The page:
iPads and iOS‎ > ‎

Music for Non-Musicians

There are some amazing apps for making music on the iPad and many of them don't require very much musical talent to produce some really interesting results. By creating your own music you avoid the sticky issues of copyright, but mostly it's just a lot of fun to write your own tunes! Digital media almost always needs soundtracks, so there are many reasons for students to make music and many subjects that could benefit from it. In this session you will learn some easy apps for making music and produce your very own soundtrack by the end of the workshop. You’ll need access to the App Store to download apps.

To be a musician you need to study, read and understand music, right? Well, maybe not. There are quite a few apps for the iPad that enable non musicians* to make music too. With a bit of experimentation, patience and creativity, even those of us who can't play a note on a conventional instrument can make some really interesting music using these apps. And if not music, then at least some really interesting sonic experiments!

Apps you should try...


Objects that strike each other make noise. Musyc take that idea further by creating virtual objects that can be made to fall, bounce and hit each other, making some interesting sounds. Combined with sequencer objects (objects that regularly spit out other objects) and you can build rhythms, melodies and soundscapes.  Get Musyc

Loopy HD

It takes a little getting used to but Loopy HD lets you record and edit your own sound samples, repeating them over and over and building up the layers to create some really interesting sounds. You can record loops of different bar lengths, and then play the loops to create variety and texture. Definitely worth taking a few moments to read through the tutorials, as there are quite a few gestures and features that you might not discover on your own. Get Loopy HD


Conventional music is made up of 4 bars, which in turn are made up of 16 beats. Auxy recreates this idea by giving you a number of 16 beat grids that let you tap on the beats to add notes. Different levels make different pitches. Start the sequencer and just keep tapping until you make something you like! Overlay up to 4 sequencers to build up layers of sounds. Duplicate layers, modify them to create variations, then combine them in different ways. Once you build a set of sequences you like, press record to capture your creative efforts. Get Auxy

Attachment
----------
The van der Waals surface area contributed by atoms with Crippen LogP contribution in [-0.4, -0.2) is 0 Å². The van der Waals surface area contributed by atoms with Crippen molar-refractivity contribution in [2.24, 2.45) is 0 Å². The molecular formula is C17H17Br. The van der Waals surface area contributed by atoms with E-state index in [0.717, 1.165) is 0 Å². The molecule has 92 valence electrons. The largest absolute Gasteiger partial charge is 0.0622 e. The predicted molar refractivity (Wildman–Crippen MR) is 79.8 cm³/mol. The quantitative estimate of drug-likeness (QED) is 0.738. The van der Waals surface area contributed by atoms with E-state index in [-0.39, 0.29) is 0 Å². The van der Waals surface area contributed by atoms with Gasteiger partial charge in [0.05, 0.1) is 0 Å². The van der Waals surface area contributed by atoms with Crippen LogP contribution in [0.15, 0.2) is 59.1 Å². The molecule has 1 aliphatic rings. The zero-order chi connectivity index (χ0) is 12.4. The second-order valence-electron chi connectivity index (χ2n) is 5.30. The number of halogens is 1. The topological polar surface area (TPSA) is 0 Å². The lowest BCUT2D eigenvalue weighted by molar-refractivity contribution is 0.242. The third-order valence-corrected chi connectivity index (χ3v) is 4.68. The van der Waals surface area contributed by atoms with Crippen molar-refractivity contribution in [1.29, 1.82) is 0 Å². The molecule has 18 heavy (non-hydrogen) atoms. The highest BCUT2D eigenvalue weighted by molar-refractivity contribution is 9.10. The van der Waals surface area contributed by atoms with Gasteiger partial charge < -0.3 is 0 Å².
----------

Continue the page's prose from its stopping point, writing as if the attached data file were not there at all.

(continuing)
Also, try Auxy Studio, a more sophisticated version of Auxy. It lets you build and arrange more complex compositions. If your new to this stuff, just start with basic Auxy.


Takes a similar approach to Auxy, using a 16 beat grid, layers of audio, multiple sequencers, etc. it then takes it further by enabling you to create sequences of any length, combine them into groups, then repeat groups to create songs. you can then record your work. 
Get Beatwave


Uses pre-recorded loops which you can combine in many ways to create layers of sound. It tends to be best for creating techno or house style music to help you bring out your inner DJ! Mix it up by switching loops to see what you get. The nice thing is that most of the loops work pretty well with each other, so you'll be creating interesting music in no time. Once you combine some loops you like, really mix it up by experimenting with the filters, volumes and FX.   Get Launchpad

Where to from here?


Comes standard on every iPad, and is incredibly sophisticated and powerful. It lets you create both loops-based and MIDI-based music, and has multiple instruments you can play with.  Get GarageBand


A relative newcomer to the iPad, but Soundtrap has been around as a web tool for a while. It has many of the same functions that GarageBand, like loops and sequences, but it's real strength is the ability for multiple people to collaborate together on a song. Although it's an app, it still relies quite heavily on an Internet connection. Get Soundtrap  (also available on the Chrome Webstore for Chromebooks and Chrome Browser)

Oh, and these...


Not a music app as such, but a useful utility for working with them. Apps on the iPad use a sandboxed approach to maintain security. This means that it's not always a simple thing to move something made in one app to another app. Audiocopy attempts to solve this problem by acting a go-between for audio content. Many apps can export or save to Audiocopy, and from there the audio can be exported to other apps.  Get Audiocopy


Once you've made your work of sonic art, where do you put it? Try Soundcloud, the audio equivalent of YouTube. With a Soundcloud account you can publish your finished compositions to the Internet, share them with social media, embed them in blogs or wikis, etc. if you make music, you probably should have a Soundcloud account.  Get Soundcloud

*a quick note about  the term “non musicians”. I don't really believe anyone is a non musician. Sure, some of us didn't study music and we may not know much about musicology, the theory or terminology of music, but we all have music in us. Using some of these apps, hopefully you can discover your inner musician. Have fun!

If you have a moment I'd really appreciate your feedback on this session. Thanks!